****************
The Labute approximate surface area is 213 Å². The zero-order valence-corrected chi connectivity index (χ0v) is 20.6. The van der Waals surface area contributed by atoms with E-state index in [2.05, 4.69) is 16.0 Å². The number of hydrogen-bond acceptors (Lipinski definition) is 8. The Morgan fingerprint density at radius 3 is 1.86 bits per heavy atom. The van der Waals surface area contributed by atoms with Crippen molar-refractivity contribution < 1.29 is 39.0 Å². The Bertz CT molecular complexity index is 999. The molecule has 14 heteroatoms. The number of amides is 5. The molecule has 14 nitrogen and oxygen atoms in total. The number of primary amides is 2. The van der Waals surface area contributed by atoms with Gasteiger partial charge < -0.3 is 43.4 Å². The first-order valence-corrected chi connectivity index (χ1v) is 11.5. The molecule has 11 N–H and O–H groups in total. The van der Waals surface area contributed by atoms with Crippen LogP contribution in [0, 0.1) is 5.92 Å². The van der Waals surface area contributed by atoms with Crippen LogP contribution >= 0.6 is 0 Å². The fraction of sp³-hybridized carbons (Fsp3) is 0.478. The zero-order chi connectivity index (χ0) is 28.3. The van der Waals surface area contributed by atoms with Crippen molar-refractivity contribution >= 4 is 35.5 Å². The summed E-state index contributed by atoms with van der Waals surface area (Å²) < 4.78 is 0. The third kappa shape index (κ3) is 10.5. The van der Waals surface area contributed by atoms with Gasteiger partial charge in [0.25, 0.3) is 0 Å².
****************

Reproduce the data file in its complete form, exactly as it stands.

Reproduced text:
The Labute approximate surface area is 213 Å². The zero-order valence-corrected chi connectivity index (χ0v) is 20.6. The van der Waals surface area contributed by atoms with E-state index in [2.05, 4.69) is 16.0 Å². The number of hydrogen-bond acceptors (Lipinski definition) is 8. The Morgan fingerprint density at radius 3 is 1.86 bits per heavy atom. The van der Waals surface area contributed by atoms with Crippen molar-refractivity contribution < 1.29 is 39.0 Å². The Bertz CT molecular complexity index is 999. The molecule has 14 heteroatoms. The number of amides is 5. The molecule has 14 nitrogen and oxygen atoms in total. The number of primary amides is 2. The van der Waals surface area contributed by atoms with Gasteiger partial charge < -0.3 is 43.4 Å². The first-order valence-corrected chi connectivity index (χ1v) is 11.5. The molecule has 11 N–H and O–H groups in total. The van der Waals surface area contributed by atoms with Crippen LogP contribution in [0, 0.1) is 5.92 Å². The van der Waals surface area contributed by atoms with Crippen LogP contribution >= 0.6 is 0 Å². The fraction of sp³-hybridized carbons (Fsp3) is 0.478. The zero-order chi connectivity index (χ0) is 28.3. The van der Waals surface area contributed by atoms with Crippen molar-refractivity contribution >= 4 is 35.5 Å². The summed E-state index contributed by atoms with van der Waals surface area (Å²) < 4.78 is 0. The third kappa shape index (κ3) is 10.5. The van der Waals surface area contributed by atoms with Gasteiger partial charge in [0.25, 0.3) is 0 Å².